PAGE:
India: Rules to Live By, Mumbai Edition

Living in Mumbai for a little over a month certainly doesn’t make me an expert, but I have learned a few things these past few weeks. I’m sure many of these observations apply to India as a whole, but I’ll have to confirm that after we’ve traveled some more, which will happen soon. India certainly lives by its own rules, and Mumbai is no different.

Rickshaw Boogie.

"Horn OK Please" is on the back of most trucks in India. My friend Zachary told me about a shirt someone gave him that said, "Horny OK Please."

1. There are no driving rules. As long as you honk your horn, you can pretty much do whatever you want–staying in lanes, stopping at lights or for pedestrians, and maintaing any sort of speed limit all seem to be optional. Turning into oncoming traffic without signaling in any way and swerving in front of the vehicle next to you is a-okay.

School kids always pile into rickshaws, squeezing as many as 8 kids into one, which can fit 4 adults, tightly.

2. Don’t be shy about hailing an auto-rickshaw. Yelling, gesturing wildly, and hopping into one as someone else hops out are all encouraged. And if the driver doesn’t want to take you somewhere, insist until he agrees (this actually only works sometimes…you can’t force them to drive!) And always ask to see the conversion chart if you think you’re being scammed–the meter numbers themselves mean nothing. I think the point I started to feel like I lived here was the first time I caught a driver trying to overcharge me!

3. Don’t be afraid to take the train. it’s often much faster, and certainly much cheaper, than a taxi, and you get to observe the local culture from a prime vantage point. Yes, it can get very crowded during rush hour (and other random times), but that’s all part of the fun, isn’t it? Bonus points if you get on or off the train while it’s moving (Yes, we’ve done that!).

4.  There is no such thing as personal space. If you’re on line, expect the people behind you to crowd you, lean on you, and practically shove you out of the way. If you’re sitting on the train, it’s perfectly acceptable to ask the people on a full bench to squeeze over so you can sit on the edge. There are no secluded places in the city; people are everywhere, all the time.

5. If you look lost, there’s a good chance someone will ask if you need help or directions. Take them up on it, but continue asking people for directions as you try to find your way–I guarantee you’ll get different answers each time. But all with good intentions.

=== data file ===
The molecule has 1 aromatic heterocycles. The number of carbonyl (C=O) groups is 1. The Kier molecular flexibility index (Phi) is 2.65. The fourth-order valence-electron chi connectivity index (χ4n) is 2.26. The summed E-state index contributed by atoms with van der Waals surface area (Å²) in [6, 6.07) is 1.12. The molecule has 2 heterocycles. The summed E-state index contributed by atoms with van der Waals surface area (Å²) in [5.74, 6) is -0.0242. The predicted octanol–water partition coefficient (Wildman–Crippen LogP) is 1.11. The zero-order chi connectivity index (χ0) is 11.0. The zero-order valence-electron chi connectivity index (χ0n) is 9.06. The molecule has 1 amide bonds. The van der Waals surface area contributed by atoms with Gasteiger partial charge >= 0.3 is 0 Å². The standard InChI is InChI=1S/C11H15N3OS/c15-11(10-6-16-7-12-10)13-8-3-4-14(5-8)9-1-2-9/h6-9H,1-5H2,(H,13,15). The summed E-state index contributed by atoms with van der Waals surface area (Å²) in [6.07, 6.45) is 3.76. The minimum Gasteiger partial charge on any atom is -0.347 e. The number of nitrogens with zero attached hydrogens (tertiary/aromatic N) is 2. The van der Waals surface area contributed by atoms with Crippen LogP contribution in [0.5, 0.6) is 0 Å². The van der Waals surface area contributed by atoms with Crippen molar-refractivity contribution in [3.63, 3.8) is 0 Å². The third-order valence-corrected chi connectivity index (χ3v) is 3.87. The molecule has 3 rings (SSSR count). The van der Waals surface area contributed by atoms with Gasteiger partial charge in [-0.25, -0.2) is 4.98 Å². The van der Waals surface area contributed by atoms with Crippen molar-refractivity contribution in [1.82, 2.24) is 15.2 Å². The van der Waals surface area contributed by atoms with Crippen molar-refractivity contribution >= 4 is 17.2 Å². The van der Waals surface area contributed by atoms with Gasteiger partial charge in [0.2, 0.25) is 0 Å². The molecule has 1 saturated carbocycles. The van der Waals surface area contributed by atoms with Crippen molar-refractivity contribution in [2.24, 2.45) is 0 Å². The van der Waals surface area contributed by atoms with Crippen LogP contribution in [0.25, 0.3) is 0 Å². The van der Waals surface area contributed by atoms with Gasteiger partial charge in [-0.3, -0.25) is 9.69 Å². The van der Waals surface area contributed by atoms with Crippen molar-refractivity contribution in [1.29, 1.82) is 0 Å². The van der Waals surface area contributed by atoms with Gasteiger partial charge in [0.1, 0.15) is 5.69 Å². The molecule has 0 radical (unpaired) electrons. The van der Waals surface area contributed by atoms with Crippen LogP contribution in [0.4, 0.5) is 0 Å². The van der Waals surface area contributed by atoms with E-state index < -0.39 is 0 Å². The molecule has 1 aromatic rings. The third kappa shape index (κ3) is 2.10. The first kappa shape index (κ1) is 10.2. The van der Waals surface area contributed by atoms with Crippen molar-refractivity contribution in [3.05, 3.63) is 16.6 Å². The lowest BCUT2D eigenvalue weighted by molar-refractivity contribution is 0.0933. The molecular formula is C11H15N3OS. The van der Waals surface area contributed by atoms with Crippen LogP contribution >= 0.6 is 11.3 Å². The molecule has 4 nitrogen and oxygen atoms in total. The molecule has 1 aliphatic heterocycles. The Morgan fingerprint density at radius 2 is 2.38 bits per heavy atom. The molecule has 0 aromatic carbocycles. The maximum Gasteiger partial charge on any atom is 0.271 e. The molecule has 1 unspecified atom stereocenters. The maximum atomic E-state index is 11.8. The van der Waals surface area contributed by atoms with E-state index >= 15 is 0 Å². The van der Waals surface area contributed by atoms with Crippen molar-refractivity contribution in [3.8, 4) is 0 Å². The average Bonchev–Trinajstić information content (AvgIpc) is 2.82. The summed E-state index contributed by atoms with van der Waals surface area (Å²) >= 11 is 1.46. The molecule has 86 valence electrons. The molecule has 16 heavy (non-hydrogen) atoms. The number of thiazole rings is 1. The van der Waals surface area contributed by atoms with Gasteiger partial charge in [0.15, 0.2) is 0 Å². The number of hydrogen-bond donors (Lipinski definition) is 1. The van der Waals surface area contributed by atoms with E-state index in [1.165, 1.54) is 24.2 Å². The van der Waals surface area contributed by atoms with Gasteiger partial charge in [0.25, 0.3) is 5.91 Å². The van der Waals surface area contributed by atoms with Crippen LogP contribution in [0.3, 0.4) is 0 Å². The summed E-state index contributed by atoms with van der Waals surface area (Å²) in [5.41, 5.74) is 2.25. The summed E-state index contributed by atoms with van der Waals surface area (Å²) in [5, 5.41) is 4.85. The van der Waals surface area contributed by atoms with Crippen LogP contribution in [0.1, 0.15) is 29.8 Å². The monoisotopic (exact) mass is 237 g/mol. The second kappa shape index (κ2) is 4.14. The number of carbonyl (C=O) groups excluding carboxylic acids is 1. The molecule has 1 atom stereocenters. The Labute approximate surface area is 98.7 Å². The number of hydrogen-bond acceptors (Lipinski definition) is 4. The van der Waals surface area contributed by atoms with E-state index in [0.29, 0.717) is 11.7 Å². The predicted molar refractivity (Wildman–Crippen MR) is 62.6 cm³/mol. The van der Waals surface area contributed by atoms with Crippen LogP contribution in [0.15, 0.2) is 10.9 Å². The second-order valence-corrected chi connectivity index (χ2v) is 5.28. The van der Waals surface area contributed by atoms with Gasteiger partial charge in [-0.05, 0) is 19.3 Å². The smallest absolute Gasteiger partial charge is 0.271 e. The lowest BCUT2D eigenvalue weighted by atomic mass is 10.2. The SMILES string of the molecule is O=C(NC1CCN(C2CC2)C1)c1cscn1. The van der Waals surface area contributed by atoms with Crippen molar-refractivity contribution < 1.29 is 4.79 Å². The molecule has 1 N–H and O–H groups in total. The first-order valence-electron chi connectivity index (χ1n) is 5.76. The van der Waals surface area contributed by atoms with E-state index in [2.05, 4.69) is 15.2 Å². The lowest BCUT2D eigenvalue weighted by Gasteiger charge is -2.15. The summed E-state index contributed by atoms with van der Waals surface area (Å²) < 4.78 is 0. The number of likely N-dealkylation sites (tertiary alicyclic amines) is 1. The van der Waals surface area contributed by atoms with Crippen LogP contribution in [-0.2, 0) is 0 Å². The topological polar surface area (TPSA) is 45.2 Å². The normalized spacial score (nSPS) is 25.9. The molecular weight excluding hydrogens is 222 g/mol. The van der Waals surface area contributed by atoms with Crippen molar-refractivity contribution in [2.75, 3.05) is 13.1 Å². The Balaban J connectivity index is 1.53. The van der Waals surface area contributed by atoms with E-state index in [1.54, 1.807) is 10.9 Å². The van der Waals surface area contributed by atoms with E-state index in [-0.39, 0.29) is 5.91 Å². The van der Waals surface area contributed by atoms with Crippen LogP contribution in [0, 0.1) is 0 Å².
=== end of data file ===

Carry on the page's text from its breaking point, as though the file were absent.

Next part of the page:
Where was this guy when we needed him?

Our neighbor made us frankies for breakfast: a flatbread roti with a fried egg omelette on top and spicy potato rolls (those aren't sausages). You put the fried potato inside and roll the whole thing up. Yum!

6. Ask your neighbors for help; if they’re anything like ours they’ll happily lend you a cooking gas canister until you can figure out how to get a new one and offer to make you breakfast one morning.

This chaat stall across the street from our apartment became a fast favorite once we worked up the courage to try it and didn't get sick!

Sev Puri is a crunchy disc covered in potatoes, raw onions, and crunchy "sev"--the curly noodles. Sweet and spicy sauces are poured on top.

These puris are used in many chaat, most famously pani puri. In pani puri, the vendor pokes a hole in the top of the puri and fills it with a chickpea mixture, then dunks it in a sweet brown sauce and then a spicy green water. He hands it to you and when you pop it in your mouth flavors and textures literally explode. The vendor will keep making them for you until you tell him to stop.

Puris are also used in dahi dabba puri. This time, the puris are filled with some chickpeas, but also potatoes and raw onions, and then the sweet and spicy sauces are ladled on top, along with dabs of yogurt (dahi), and then the whole thing is covered in crunchy sev.

Bhel Puri is a mixture of curly sev and bhel--a rice krispy-like snack, covered with sweet and spicy sauces. Chowatty Beach is another great place to get chaat and enjoy it on a mat like this one on the sand.